Thyme is a member of the mint family and the genus name is Thymus. There are a number of species, but the one that is most commonly grown and used is Thymus vulgaris or common thyme.
These plants are used in cooking, medicinally and as bedding plants. In the right conditions, the plant can grow to a foot and a half tall and the small leaves are dense, bright green and elongated, making it great for borders and flowerbeds. The blossoms can be pink to lavender in color and they are quite pretty. They are also attractant to honey bees and butterflies. Some cultivars have a sprawling habit and are so fragrant that they are often grown between stones in a rock walkway. Each time they are stepped on, they release the fragrance and the plants don’t seem any worse for the wear.
In foods, thyme is used in soups, stews, sauces, most meats, poultry, fish, vegetables, and in salad dressings. It also goes well in egg dishes, such as omelets. I’m fond of using thyme in spaghetti sauce and on baked cod.
Medicinally, thyme is used for fatigue, headache, muscular pain, anxiety, insomnia, to treat internal parasites, to relieve coughing and asthma, for sore throat, to treat mouth ulcers and infections of the gums, to treat kidney problems, for depression, to soothe and smooth skin and to help the appetite, digestion, and function of the liver.
A strong thyme tea is also good when used externally for repelling biting insects, such as mosquitoes and fleas, and since it is soothing to the skin, it can be useful for treating cats and dogs for flea infestations and problems with scratching. Note: Thyme essential oil shouldn’t be used full strength on the body because it can irritate the skin. As a tea, this is rarely a problem.
Thyme grows in most soils, but it does best in soil that is a little alkaline, up to a pH of 8.5. The soil should drain well. It can grow in clay soil but tends to be stunted if the roots aren’t able to spread. If you are working with clay soil, it is a good idea to work finished compost into the dirt to a depth of six or eight inches, prior to planting thyme.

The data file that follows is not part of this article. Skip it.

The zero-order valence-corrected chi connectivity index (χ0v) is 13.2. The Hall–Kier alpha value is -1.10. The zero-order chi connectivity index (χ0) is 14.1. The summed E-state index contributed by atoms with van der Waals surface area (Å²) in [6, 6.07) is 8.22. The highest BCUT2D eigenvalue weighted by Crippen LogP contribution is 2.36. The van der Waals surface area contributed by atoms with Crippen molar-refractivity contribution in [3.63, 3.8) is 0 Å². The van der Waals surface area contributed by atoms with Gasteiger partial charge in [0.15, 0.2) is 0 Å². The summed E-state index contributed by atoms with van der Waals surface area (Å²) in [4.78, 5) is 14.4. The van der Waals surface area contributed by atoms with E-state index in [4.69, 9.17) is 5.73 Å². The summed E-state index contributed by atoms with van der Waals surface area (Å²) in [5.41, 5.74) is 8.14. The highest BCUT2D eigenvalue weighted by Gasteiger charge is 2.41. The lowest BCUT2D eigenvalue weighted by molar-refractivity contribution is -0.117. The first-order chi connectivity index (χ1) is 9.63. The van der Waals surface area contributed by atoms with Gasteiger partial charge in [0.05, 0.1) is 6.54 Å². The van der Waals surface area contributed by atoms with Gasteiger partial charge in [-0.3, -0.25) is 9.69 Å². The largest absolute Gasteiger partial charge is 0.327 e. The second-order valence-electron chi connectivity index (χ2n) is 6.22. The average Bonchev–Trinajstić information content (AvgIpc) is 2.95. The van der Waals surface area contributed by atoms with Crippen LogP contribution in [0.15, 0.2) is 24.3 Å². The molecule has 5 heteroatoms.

Thyme should be given about an inch of water per week, with an increased amount during the heat of the summer. The soil should be allowed to dry out between watering times, as this is a drought resistant and loving plant. Don’t allow the roots to sit in water as this can kill the plant rapidly.
This herb can be planted from seeds or seedlings. Since it is of the mint family, it can also easily be propagated by clipping off a branch from a growing plant, removing the leaves from the lower half of the branch and placing this in a clear glass of water. The roots usually appear after a week or so. This plant can additionally be propagated from root divisions and this can particularly help thyme plants that are becoming or have become root-bound.
This plant loves sunshine and does best in full sunlight. However, it also grows well in pots under fluorescent lights and grow lights. It will tolerate some shade.
If you are growing thyme inside, use a fan to create a gentle breeze that blows over the young seedlings. This encourages the plant to grow sturdier, with denser leaf cover.
As with many plants, it is much better to water deeply once a week than to water shallowly, every day. Deep watering encourages the roots to grow deeper, which makes the plant more resistant to temperature extremes.
This plant is a perennial and it is actually an evergreen. Here in the Rocky Mountains of Montana, it has been possible to harvest fresh thyme in the middle of winter from an outdoor bed. The plants stop growing when the temperatures drop, but harvested branches have still been green and flavorful, even when we had to dig through snow to get to them.
Thyme grows well in containers that are at least six inches deep and large enough in diameter to allow for root expansion. Like other members of the mint family, the plant can become root-bound easily and this leads to stunted growth.
Thyme is a great herb that is easy to grow and maintain. It has wonderful culinary and medicinal applications. It is a nice, attractive and fragrant ground cover. The biggest question is: Don’t you think it is thyme to grow some?
Note: The top picture was taken in mid-February, 2016. This thyme is growing in a 20-gallon fish aquarium that is filled with dirt. Despite nightly temperatures that have been dropping well below freezing, you can see the new growth, just to the upper right of center.